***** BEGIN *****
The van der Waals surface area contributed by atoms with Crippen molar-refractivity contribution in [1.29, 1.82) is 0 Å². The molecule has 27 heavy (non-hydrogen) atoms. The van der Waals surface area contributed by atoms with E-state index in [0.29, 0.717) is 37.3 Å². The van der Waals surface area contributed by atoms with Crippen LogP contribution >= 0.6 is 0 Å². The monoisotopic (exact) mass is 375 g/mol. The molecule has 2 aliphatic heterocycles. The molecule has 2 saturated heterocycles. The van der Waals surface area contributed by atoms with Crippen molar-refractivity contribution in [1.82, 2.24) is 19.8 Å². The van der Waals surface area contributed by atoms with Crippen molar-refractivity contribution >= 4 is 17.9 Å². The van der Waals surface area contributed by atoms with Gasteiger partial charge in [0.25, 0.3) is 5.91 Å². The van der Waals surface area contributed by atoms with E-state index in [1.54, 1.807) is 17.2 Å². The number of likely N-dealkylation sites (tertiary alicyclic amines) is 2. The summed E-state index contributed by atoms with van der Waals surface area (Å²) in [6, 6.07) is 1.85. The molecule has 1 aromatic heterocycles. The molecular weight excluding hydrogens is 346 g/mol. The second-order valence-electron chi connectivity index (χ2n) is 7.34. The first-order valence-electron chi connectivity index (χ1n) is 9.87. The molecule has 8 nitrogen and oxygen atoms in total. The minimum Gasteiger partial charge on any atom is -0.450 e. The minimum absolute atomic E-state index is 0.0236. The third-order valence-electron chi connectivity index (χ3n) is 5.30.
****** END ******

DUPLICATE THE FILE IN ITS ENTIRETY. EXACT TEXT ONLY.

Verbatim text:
The van der Waals surface area contributed by atoms with Crippen molar-refractivity contribution in [1.29, 1.82) is 0 Å². The molecule has 27 heavy (non-hydrogen) atoms. The van der Waals surface area contributed by atoms with E-state index in [0.29, 0.717) is 37.3 Å². The van der Waals surface area contributed by atoms with Crippen LogP contribution >= 0.6 is 0 Å². The monoisotopic (exact) mass is 375 g/mol. The molecule has 2 aliphatic heterocycles. The molecule has 2 saturated heterocycles. The van der Waals surface area contributed by atoms with Crippen molar-refractivity contribution in [1.82, 2.24) is 19.8 Å². The van der Waals surface area contributed by atoms with Crippen molar-refractivity contribution >= 4 is 17.9 Å². The van der Waals surface area contributed by atoms with Gasteiger partial charge in [0.25, 0.3) is 5.91 Å². The van der Waals surface area contributed by atoms with E-state index in [1.54, 1.807) is 17.2 Å². The number of likely N-dealkylation sites (tertiary alicyclic amines) is 2. The summed E-state index contributed by atoms with van der Waals surface area (Å²) in [6, 6.07) is 1.85. The molecule has 1 aromatic heterocycles. The molecular weight excluding hydrogens is 346 g/mol. The second-order valence-electron chi connectivity index (χ2n) is 7.34. The first-order valence-electron chi connectivity index (χ1n) is 9.87. The molecule has 8 nitrogen and oxygen atoms in total. The minimum Gasteiger partial charge on any atom is -0.450 e. The minimum absolute atomic E-state index is 0.0236. The third-order valence-electron chi connectivity index (χ3n) is 5.30.